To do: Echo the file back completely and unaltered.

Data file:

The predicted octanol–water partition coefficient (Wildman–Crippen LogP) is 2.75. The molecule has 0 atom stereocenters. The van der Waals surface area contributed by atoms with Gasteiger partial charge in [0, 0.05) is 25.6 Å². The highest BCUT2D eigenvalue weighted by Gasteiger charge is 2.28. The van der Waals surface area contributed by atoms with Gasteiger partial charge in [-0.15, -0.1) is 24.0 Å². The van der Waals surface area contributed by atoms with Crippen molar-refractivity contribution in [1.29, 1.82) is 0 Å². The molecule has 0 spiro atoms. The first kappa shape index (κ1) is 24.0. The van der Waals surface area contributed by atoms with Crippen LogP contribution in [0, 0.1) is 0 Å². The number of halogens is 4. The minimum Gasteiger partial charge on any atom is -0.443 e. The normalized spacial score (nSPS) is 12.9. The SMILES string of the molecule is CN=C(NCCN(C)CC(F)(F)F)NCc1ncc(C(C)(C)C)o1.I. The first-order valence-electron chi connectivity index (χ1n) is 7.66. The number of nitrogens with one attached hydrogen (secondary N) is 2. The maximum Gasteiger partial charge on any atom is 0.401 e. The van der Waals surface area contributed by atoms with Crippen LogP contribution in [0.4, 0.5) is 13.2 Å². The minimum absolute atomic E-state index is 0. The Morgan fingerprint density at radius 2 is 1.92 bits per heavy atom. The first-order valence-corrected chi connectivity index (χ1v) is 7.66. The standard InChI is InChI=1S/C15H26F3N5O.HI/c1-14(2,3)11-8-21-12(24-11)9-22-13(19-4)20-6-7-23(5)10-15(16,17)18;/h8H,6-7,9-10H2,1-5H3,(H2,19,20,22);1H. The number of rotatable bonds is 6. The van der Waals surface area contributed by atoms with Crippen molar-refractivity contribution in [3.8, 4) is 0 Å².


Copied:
The predicted octanol–water partition coefficient (Wildman–Crippen LogP) is 2.75. The molecule has 0 atom stereocenters. The van der Waals surface area contributed by atoms with Gasteiger partial charge in [0, 0.05) is 25.6 Å². The highest BCUT2D eigenvalue weighted by Gasteiger charge is 2.28. The van der Waals surface area contributed by atoms with Gasteiger partial charge in [-0.15, -0.1) is 24.0 Å². The van der Waals surface area contributed by atoms with Crippen molar-refractivity contribution in [1.29, 1.82) is 0 Å². The molecule has 0 spiro atoms. The first kappa shape index (κ1) is 24.0. The van der Waals surface area contributed by atoms with Crippen LogP contribution in [0, 0.1) is 0 Å². The number of halogens is 4. The minimum Gasteiger partial charge on any atom is -0.443 e. The normalized spacial score (nSPS) is 12.9. The SMILES string of the molecule is CN=C(NCCN(C)CC(F)(F)F)NCc1ncc(C(C)(C)C)o1.I. The first-order valence-electron chi connectivity index (χ1n) is 7.66. The number of nitrogens with one attached hydrogen (secondary N) is 2. The maximum Gasteiger partial charge on any atom is 0.401 e. The van der Waals surface area contributed by atoms with Crippen LogP contribution in [0.4, 0.5) is 13.2 Å². The minimum absolute atomic E-state index is 0. The Morgan fingerprint density at radius 2 is 1.92 bits per heavy atom. The first-order valence-corrected chi connectivity index (χ1v) is 7.66. The standard InChI is InChI=1S/C15H26F3N5O.HI/c1-14(2,3)11-8-21-12(24-11)9-22-13(19-4)20-6-7-23(5)10-15(16,17)18;/h8H,6-7,9-10H2,1-5H3,(H2,19,20,22);1H. The number of rotatable bonds is 6. The van der Waals surface area contributed by atoms with Crippen molar-refractivity contribution in [3.8, 4) is 0 Å².